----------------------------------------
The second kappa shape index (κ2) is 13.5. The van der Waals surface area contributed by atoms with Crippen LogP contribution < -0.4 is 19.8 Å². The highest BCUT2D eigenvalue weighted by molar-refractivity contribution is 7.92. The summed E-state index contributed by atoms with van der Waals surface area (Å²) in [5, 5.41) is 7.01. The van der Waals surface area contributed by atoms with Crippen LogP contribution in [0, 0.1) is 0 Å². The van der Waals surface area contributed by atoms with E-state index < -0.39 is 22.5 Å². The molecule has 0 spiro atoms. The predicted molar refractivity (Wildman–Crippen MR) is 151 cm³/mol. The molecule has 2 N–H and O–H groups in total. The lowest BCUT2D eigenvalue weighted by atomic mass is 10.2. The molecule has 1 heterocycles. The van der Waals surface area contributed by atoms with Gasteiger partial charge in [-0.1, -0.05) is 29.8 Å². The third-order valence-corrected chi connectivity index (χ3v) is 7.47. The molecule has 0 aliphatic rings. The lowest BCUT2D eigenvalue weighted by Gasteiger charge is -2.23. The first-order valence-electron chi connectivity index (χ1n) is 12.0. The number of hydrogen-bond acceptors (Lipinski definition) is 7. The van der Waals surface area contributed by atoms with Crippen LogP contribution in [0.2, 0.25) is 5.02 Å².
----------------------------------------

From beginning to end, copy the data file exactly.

The second kappa shape index (κ2) is 13.5. The van der Waals surface area contributed by atoms with Crippen LogP contribution < -0.4 is 19.8 Å². The highest BCUT2D eigenvalue weighted by molar-refractivity contribution is 7.92. The summed E-state index contributed by atoms with van der Waals surface area (Å²) in [5, 5.41) is 7.01. The van der Waals surface area contributed by atoms with Crippen LogP contribution in [0, 0.1) is 0 Å². The van der Waals surface area contributed by atoms with E-state index < -0.39 is 22.5 Å². The molecule has 0 spiro atoms. The predicted molar refractivity (Wildman–Crippen MR) is 151 cm³/mol. The molecule has 2 N–H and O–H groups in total. The lowest BCUT2D eigenvalue weighted by atomic mass is 10.2. The molecule has 1 heterocycles. The van der Waals surface area contributed by atoms with Gasteiger partial charge in [-0.1, -0.05) is 29.8 Å². The third-order valence-corrected chi connectivity index (χ3v) is 7.47. The molecule has 0 aliphatic rings. The lowest BCUT2D eigenvalue weighted by Gasteiger charge is -2.23. The first-order valence-electron chi connectivity index (χ1n) is 12.0. The number of hydrogen-bond acceptors (Lipinski definition) is 7. The van der Waals surface area contributed by atoms with Crippen LogP contribution in [0.2, 0.25) is 5.02 Å².